Poll workers can help keep elections fair

  • Posted on 30 September 2004
  • By Danila Oder

The total votes cast in a precinct may not seem like much: 350-800 people. But the cliché 'every vote counts' is true. In November 2003, a Culver City school board race ended in a tie. (The winner was chosen by drawing colored marbles from a bag.) In March 2004, Sierra Club member Lynne Plambeck won her election to the board of the Newhall County Water District by 127 votes. Another incumbent won by 11 votes.

Though most voters overlook these local elections, they matter. Plambeck's 3-2 environment-friendly majority now has clout in planning urban water management in the Santa Clarita Valley. Environmental decisions about which pesticides can be used on school grounds and whether schools use renewable energy can be affected by school board members. Such small steps at the local level make conservation legitimate and move it into the mainstream.

Poll workers play a critical role in making every vote count. As a voter, I've seen poll workers who were unable or unwilling to help voters resolve their problems. Some voters have gone home in disgust. Others have cast ballots that I knew wouldn't be counted.

That's why alert, educated poll workers are so important. Here are a few of the problems we encounter with paper ballots. (Marked paper ballots will be used in L.A. County until at least 2006.) Poll workers are supposed to show all voters how to vote. In the March election, I made sure to give every voter in my precinct a demonstration of the new optical-scan ballots. They look like punch cards, but if you press hard on the marking pen, the resulting black dot can smear if you touch it right away. I made sure every voter knew to let the ballot dry before handing it over. Do you think every voter in the county was properly instructed? I'd bet votes on hundreds of smeared ballots were later invalidated.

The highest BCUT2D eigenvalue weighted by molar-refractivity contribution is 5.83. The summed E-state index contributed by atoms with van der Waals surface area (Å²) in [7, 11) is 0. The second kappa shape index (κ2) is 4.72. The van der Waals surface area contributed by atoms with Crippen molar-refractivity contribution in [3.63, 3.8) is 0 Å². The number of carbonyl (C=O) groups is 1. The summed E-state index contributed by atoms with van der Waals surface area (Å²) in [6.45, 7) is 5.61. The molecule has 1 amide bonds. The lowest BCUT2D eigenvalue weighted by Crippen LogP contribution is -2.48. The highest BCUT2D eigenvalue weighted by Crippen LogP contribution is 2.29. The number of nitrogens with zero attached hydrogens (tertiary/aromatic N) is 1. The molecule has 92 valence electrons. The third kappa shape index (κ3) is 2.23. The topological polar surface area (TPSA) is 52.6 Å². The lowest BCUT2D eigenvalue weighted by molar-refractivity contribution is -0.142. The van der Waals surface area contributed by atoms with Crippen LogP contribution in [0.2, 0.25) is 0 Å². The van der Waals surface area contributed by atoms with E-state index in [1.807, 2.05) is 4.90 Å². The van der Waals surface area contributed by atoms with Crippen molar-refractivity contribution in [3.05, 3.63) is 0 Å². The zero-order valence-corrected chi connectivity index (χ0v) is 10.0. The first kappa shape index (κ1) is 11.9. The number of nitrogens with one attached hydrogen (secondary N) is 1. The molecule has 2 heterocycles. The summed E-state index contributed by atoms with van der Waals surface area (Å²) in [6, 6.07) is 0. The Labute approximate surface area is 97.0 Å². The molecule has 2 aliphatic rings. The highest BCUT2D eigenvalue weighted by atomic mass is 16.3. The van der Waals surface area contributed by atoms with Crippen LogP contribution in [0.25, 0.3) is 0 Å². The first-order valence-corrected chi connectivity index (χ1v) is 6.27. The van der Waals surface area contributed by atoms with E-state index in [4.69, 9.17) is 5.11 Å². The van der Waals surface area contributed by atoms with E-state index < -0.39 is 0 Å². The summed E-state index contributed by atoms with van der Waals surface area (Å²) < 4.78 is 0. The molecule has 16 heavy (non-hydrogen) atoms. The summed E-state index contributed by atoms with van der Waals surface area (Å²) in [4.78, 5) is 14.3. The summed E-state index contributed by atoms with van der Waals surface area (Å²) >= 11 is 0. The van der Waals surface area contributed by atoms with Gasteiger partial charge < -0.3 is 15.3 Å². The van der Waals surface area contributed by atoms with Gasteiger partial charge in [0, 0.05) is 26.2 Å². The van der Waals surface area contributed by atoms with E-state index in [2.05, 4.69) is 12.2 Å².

Here's another problem: someone comes into the wrong polling place. Poll workers should go out of their way to help the voter find the right polling place. We have maps and some information that can help. But often poll workers say only 'call the Registrar-Recorder' and hand over the phone number. Too bad: the phone is busy most of the day.

Sometimes, poll workers don't offer a demonstration to a voter whose English is weak or to an obviously youthful voter, both of whom may be voting for the first time. On their own, these people may figure out how to cast a valid ballot. But they won't know that if they make a mistake or change their mind, they're allowed to request and receive a new, clean ballot card.

Poll workers' jobs are always changing. Electronic voting will require voters to learn another method of voting, and consolidated precincts will mean many voters will get lost and need accurate directions to their new polls. Poll workers who know their jobs, who thoroughly educate their voters, and who are committed to giving every person in the polling place the full information s/he needs, can ensure that every legitimate vote in their precinct is counted.

It's a small action, but it can have big results.

Take action - Work the polls

(State law allows high school seniors to serve as poll workers.)

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